Rescued hinny given own special paddock at sanctuary

Riley is a hinny - the offspring of a a female donkey and a male pony

Riley is a hinny - the offspring of a a female donkey and a male pony

A rescued hinny with severe behavioural problems is now enjoying life at Redwings Horse Sanctuary in a specially built paddock.

Prior to the build, the gelding named Riley was struggling to cope near other horses, especially mares, and was often seen pacing up and down his former paddock's fence line, crying out. He was so stressed that he was even losing weight.

Those caring for Riley built him a paddock close to Redwings’ dedicated Behaviour Centre in Norfolk, where there were fewer horses and no passers-by.

His new paddock was given extra high fence panels and its own service road so hay could be delivered to Riley even in the wettest, muddiest weather. His carers also decided to introduce two young donkeys, called Herbert and Stanley, in the hope they'd get along and Riley would have some company. 

Sarah Hallsworth, Redwings’ Equine Behaviour Manager, said: “We all held our breath as we had tried so many times to integrate him with other companions without success, but not only had we finally found the right equines for the job, it led to a total transformation in Riley’s behaviour.

“With his new paddock and friends, Riley stopped fence walking completely, there was little vocalisation and he at last began gaining weight. Now he was relaxed in his field, his aggressive behaviour subsided and his handling really progressed. He will never be free of all his anxiety, but with lots of specialist rehabilitation we hope he will learn to trust us.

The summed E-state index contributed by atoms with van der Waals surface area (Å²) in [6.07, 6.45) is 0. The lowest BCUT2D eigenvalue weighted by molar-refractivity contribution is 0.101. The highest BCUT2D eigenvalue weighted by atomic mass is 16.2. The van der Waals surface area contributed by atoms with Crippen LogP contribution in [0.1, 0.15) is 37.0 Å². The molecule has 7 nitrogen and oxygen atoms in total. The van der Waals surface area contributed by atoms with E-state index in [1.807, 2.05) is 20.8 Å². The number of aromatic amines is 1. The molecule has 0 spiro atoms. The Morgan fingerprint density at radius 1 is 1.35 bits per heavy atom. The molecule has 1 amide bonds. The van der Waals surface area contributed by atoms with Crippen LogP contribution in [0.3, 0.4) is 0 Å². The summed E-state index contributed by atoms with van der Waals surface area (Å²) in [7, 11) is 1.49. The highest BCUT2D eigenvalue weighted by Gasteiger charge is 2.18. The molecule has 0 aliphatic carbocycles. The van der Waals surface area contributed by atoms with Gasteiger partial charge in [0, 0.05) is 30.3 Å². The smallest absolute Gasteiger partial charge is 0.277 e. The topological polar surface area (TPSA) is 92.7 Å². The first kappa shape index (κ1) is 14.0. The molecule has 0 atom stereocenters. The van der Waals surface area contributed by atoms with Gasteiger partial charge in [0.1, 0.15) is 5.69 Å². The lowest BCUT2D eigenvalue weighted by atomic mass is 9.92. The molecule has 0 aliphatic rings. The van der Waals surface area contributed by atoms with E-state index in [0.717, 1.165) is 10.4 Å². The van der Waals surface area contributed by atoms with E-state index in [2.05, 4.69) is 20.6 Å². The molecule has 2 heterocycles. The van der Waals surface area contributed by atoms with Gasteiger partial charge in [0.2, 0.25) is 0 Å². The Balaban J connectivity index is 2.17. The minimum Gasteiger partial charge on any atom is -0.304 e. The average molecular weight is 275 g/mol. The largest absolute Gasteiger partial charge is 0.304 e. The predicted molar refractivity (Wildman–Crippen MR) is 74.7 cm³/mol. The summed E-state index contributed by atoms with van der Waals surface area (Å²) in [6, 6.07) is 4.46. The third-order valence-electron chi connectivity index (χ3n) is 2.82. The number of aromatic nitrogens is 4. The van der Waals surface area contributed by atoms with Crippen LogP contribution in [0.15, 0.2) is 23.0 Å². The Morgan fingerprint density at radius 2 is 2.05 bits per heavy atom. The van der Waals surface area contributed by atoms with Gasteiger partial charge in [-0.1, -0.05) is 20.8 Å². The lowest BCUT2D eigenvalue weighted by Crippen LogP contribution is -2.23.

“It’s an absolute joy to see him living happily with Herbert and Stanley, knowing that after all these years of trying we have finally been able to secure his future and give him the peaceful life he deserves.”

Riley has been joined by donkey companions Stanley (L) and Herbert (R)

Riley has been joined by donkey companions Stanley (L) and Herbert (R)

Riley came to Redwings in 2013 after his owner was no longer able to cope with the gelding's behaviour, was extremely aggressive and anxious. 

They had purchased Riley from a horse auction a year earlier after spotting him being dragged around the car park by a man threatening that he would be put to sleep if no-one offered to take him home. Riley had baling twine tied tightly under his muzzle cutting into his skin, and was covered in scars and bald patches.

His new owner took him straight to their vet who said poor Riley would only have survived another week if it had not been for their swift intervention.

To make a donation to support the care of Redwings’ residents such as Riley or to find out more about the charity, visit

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